Elisina Tyler to Mildred Barnes Bliss, April 21, 1914
April 21st 1914Tuesday.
I was the donkey not to think of the unlikelihood of your being free any time this week.See letter of April 13, 1914, in which Elisina invites Mildred to tea with her cousin, Maria Federiga de Larderel Aloisi. As soon as my letter was gone I remembered: but having bothered you once with proposals, I hesitated to bother you again with a retraction, and when I did not hear, I pictured you soaring ever higher in the immeasurable distance of infinite scorn.
When you are less busy I shall ask you to be a darling and give me a little help in two ways—not for me personally, but for two people who have appealed to me. Nothing could be more widely different than the two appeals.
One comes from an old friend, a member of a very distinguished family. I am asked to find out particulars about a certain Miss Anna Antokolsky,Alexandra (also Alexandrine or Sacha) Antokolsky (or Antocolsky) Ricoy, the daughter of the sculptor Mark Matveyevich Antokolsky (1843–1902). She married Count Sforza, minister of foreign affairs in Italy. whose fatherMark Matveyevich Antokolsky (1843–1902), a Russian sculptor who studied at the Imperial Academy of Arts (1862–1868) in Saint Petersburg and who was known for the psychological complexity of his historical sculptures. is a sculptor, and lives 66 Avenue Henri Martin. This lady is said to have married a Mexican, named Ricoz (?)Ricoy. some seven or eight years ago, and to have obtained a divorce in France, and the annulment of her marriage at Rome. I am not told the reason why any available information will be gladly received, but as it is asked by some one in every way honourable and entirely to be trusted for discretion, I should most certainly conclude that there was some project of alliance in the air. I know no one at the Russian Embassy, and my cousin does not either. Could you make a quite unofficial and discreet little enquiry? In such cases—I don’t know if you have ever met one face to face before,—all foreigners are quite ready to give one assistance, as it is an every day occurrence. I am simply asked to say what people who know the lady think of her, if she has a fortune, and any other public piece of knowledge concerning her, always as near the truth as possible, which may help to establish a balance in the scales known as an “establishment.”See letter of May 5, 1914, in which Elisina notes that she had a "very severe account of [Miss Anna Antocolsky] from Countess Tonielli." See also letter of May 18, 1914.
The other appeal, dear Mildred, comes from a little Cornish body of 56, with a nose on one side, who is by profession a most diligent seamstress, and who is going blind from cataract on both eyes. Until last year she and her mother lived together in a two-roomed cottage with a casement window full of begonias. Last year the mother died,—an experiment in blessings—and Mrs. Henwood thinks that her grieving brought on the cataract. She wrote to me just before Easter, saying she had been to Truro twice, and they told her she must wait six months before they can operate. She is not afraid of the operation, in fact she welcomes it, she tried hard to make them operate her at once, but they wouldn’t, she said. All she can get is 2/6 a week from the parish; so she thought I wouldn’t mind her telling me of it, as I had always proved a friend to those in need in the three parishes of Grade, Ruan Minor and Ruan Major. (These three parishes I must add, playfully skirt Caerleon.)Caerleon Cottage, the country home of Elisina Tyler in western Cornwall at Ruan Minor, a small village on the Lizard peninsula. See letter of June 10, 1910.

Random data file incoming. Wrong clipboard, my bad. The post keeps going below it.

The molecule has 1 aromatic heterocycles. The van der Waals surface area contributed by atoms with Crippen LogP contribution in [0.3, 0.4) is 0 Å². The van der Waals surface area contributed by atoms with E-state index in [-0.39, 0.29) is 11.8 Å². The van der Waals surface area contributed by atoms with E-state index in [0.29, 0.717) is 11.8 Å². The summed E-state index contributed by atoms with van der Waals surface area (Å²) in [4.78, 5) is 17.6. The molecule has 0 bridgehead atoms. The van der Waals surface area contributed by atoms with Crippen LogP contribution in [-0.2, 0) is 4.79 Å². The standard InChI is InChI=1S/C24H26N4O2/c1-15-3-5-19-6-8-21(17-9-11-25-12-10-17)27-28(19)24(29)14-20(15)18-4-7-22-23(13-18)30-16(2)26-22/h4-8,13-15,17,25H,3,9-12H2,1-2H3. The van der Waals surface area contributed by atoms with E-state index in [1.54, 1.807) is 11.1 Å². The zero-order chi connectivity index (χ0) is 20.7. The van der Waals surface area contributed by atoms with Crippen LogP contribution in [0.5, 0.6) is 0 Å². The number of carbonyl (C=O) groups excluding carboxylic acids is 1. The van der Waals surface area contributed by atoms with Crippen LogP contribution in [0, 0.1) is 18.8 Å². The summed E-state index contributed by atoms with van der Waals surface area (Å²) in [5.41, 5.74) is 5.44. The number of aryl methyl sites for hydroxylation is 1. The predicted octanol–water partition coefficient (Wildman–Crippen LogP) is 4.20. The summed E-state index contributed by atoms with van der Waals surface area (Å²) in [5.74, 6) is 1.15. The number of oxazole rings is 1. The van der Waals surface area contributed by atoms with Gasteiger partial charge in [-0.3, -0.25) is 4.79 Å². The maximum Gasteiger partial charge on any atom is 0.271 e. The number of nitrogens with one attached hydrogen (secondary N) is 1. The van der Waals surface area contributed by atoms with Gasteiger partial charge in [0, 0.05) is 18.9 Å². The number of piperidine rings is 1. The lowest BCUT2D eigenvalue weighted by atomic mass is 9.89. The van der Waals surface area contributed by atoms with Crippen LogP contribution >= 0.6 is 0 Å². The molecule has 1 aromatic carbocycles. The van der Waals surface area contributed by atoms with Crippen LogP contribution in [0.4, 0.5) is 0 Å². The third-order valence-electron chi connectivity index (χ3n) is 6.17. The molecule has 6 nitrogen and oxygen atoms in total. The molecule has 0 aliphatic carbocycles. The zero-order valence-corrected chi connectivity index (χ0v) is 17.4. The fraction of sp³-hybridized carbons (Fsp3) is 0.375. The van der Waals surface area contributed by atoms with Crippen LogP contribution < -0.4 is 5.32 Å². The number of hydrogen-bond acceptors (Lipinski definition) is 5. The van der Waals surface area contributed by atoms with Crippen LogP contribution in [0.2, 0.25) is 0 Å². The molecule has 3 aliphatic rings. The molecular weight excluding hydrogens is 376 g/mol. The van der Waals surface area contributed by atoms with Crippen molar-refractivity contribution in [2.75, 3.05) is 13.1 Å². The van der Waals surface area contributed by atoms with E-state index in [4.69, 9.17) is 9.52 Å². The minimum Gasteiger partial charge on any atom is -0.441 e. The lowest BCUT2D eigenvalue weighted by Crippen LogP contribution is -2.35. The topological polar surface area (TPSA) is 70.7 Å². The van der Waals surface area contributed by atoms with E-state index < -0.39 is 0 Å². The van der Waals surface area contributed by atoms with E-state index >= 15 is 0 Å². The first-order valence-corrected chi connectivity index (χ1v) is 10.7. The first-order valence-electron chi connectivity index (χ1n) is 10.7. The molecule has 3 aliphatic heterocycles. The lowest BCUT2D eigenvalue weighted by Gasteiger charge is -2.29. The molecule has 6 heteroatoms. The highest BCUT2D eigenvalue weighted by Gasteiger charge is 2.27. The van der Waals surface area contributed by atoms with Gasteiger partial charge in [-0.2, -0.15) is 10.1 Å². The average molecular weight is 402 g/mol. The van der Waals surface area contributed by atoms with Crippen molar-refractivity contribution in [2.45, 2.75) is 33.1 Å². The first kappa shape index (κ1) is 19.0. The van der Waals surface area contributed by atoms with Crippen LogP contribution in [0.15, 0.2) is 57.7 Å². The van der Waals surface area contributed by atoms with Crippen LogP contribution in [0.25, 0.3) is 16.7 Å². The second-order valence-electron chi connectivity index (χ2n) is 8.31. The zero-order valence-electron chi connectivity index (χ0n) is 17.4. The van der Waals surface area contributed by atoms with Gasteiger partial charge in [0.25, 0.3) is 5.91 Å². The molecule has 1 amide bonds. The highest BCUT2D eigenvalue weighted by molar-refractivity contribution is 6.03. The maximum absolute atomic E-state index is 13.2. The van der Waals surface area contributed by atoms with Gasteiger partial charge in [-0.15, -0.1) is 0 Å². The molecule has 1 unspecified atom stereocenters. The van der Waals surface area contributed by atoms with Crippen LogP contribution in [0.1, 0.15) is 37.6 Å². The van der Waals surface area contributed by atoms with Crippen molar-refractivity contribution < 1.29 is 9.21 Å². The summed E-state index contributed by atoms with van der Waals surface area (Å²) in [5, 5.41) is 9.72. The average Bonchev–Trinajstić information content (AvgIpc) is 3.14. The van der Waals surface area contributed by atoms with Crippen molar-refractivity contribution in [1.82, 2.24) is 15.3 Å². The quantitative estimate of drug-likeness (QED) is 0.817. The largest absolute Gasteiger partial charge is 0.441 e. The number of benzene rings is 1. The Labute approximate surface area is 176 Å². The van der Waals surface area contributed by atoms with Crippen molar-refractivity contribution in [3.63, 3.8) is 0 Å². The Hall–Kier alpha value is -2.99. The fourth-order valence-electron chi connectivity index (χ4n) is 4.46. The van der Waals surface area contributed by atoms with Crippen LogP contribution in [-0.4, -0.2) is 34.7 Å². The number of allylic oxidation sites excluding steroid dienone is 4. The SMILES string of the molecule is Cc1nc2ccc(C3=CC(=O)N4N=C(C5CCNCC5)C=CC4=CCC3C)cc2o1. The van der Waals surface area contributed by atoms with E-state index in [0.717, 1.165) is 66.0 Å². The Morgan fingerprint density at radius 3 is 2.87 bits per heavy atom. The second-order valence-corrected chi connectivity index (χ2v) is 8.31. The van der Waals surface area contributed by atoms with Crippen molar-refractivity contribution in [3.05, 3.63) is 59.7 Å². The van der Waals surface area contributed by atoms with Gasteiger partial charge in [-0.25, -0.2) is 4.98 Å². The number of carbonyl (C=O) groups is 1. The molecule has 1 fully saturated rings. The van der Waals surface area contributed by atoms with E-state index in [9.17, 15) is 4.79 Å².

I am going to pass the hat round to you and to my sister, dear Mildred; and you were so good in helping that miserable Mrs. Curtis last autumn,See letters of August 5, 1913; August 8, 1913; and August 14, 1913. that I fear you will think you have let yourself in for a series of nuisances. I’ll do my very best to keep them away from you; and if you wish to know why I come and bother you at all, it is because I think if you knew that little Cornish body you would like to help her,See letters of May 5, 1914; May 18, 1914; June 23, 1914; and November 8, 1914. and also, because try as I will, what with a quarterly pittance to Nana, a quarterly pittance to my old gardener,See letter of May 3, 1914, in which Elisina writes that this gardener, "one of the very best of Nature's gentlemen, a candid, upright, honourable soul," is dying. and Caerleon on my hands to a certain extent because I am giving it for half its real annual rent in order to have it empty for the children during the summer, I can’t possibly hope to meet this case alone.
As for me, dearest Mildred, your note was a great blessing. I have heard this morning that the case actually came on yesterday, but Grant was away and couldn’t be found, so it is postponed till to-morrow. If by any chance it can’t come on before Friday it will probably be postponed for weeks. I am sure of your thoughts, understanding, friendship and affection, you dear, rare, beautiful Mildred. I am sometimes afraid that I draw too freely and selfishly on your generous affection. But I cherish the hope that some day you will need me, as you said you would. Then I shall be very proud of myself.
Bless you, dear. Love to Robert. I wonder what his treasure is going to be? William, who is a treasure too, not a mysterious one but on the contrary very self-assertive, sends you his best love. Please excuse a little mess.
Bless you dear
Ever your devoted